<body><script type="text/javascript"> function setAttributeOnload(object, attribute, val) { if(window.addEventListener) { window.addEventListener('load', function(){ object[attribute] = val; }, false); } else { window.attachEvent('onload', function(){ object[attribute] = val; }); } } </script> <div id="navbar-iframe-container"></div> <script type="text/javascript" src="https://apis.google.com/js/plusone.js"></script> <script type="text/javascript"> gapi.load("gapi.iframes:gapi.iframes.style.bubble", function() { if (gapi.iframes && gapi.iframes.getContext) { gapi.iframes.getContext().openChild({ url: 'https://www.blogger.com/navbar.g?targetBlogID\x3d3861331\x26blogName\x3d.:Tally+Wilgis:.++Captivate+The+City\x26publishMode\x3dPUBLISH_MODE_BLOGSPOT\x26navbarType\x3dSILVER\x26layoutType\x3dCLASSIC\x26searchRoot\x3dhttp://tallywilgis.blogspot.com/search\x26blogLocale\x3den_US\x26v\x3d2\x26homepageUrl\x3dhttp://tallywilgis.blogspot.com/\x26vt\x3d-2342464959368905619', where: document.getElementById("navbar-iframe-container"), id: "navbar-iframe" }); } }); </script>

Link Up: Home |


Being a Man: Lesson 2,397

You cannot teach a man anything. You can only help him discover it within himself.
Galileo Galilei

Somewhere our society decided that men: "Don't ever talk about their emotions."

That has got to be one of the dumbest pieces of "wisdom" I've ever heard.

About 3 years ago at C3 that I heard Rob Bell speak. In the middle of an illustration he said "And I was telling my counselor..."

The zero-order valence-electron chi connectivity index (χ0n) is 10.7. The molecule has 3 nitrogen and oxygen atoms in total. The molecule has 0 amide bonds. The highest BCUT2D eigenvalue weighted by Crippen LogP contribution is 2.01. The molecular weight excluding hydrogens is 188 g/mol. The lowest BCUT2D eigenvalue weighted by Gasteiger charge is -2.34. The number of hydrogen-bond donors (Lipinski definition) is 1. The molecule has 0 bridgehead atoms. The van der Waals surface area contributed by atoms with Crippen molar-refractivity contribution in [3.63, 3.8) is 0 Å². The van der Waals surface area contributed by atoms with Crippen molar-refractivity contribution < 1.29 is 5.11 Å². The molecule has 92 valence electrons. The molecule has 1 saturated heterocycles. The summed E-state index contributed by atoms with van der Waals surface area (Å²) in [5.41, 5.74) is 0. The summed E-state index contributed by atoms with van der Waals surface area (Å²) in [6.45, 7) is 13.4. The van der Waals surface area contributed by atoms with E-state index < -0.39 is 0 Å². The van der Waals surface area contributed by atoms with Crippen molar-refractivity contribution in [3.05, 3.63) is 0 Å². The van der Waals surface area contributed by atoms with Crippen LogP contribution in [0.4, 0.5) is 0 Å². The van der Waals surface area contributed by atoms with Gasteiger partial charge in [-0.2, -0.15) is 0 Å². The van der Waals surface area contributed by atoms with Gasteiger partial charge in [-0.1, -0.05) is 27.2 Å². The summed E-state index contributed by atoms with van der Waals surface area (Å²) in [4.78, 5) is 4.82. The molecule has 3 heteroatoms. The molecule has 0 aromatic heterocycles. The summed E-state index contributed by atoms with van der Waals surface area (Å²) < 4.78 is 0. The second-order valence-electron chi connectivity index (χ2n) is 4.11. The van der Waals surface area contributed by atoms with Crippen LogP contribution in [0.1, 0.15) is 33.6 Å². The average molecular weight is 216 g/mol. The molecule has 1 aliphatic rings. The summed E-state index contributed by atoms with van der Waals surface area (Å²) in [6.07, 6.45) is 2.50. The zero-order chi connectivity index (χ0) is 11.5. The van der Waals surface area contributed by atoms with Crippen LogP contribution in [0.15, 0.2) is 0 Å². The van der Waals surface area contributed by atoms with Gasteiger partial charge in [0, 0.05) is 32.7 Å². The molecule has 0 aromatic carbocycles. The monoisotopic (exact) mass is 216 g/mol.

The audience (of mostly male Pastors) started laughing.
The problem? Bell hadn't paused. He was in the following sentence when he realized what just happened. He stopped his train of thought and came back to that point. He said something to the effect of "Why are you laughing? It's funny to talk to a counselor? The truth is that if more Pastors talked to counselors, more Pastors would be fit to lead their congregations and deal with the burdens they carry of their church members. Everyone in this room should see a counselor. It'd be good for you."

That was about all he said but it was one of the biggest points of his talk that stuck with me.

I've noticed that men everywhere are afraid to talk to counselors. I've had couples who wanted me to marry them but I wouldn't because the husband to be wouldn't do marriage counseling.
I think the problem stems from two extremes.

On one side we have a generation of men raised by men who were verbally abusive and downright ignorant on how to raise a boy into manhood.
They tried to emulate masculinity in the only way they knew how... work hard, party hard, carry a big stick. That was manhood. Conquer and make people submit... what a man you'll be! What ignorance.

Then on the other side of the coin are men who were not raised by a father at all.
Dad simply bailed and wasn't there to show his son how to become a man and talk through his emotions and problems. In some cases they had a dad at home but emotionally he was absent. As that boy turned into a man the daddy was physically present but emotionally he could have been halfway around the world.

So we have a generation of men who can't handle their emotional side. Our culture for a while got to where anything dealing with emotion was called our "feminine side". Call it what you want... we're emotional beings as much as we're physical and spiritual. Learning how to process and deal with our emotions (in all of their forms) is not only healthy but its also wise.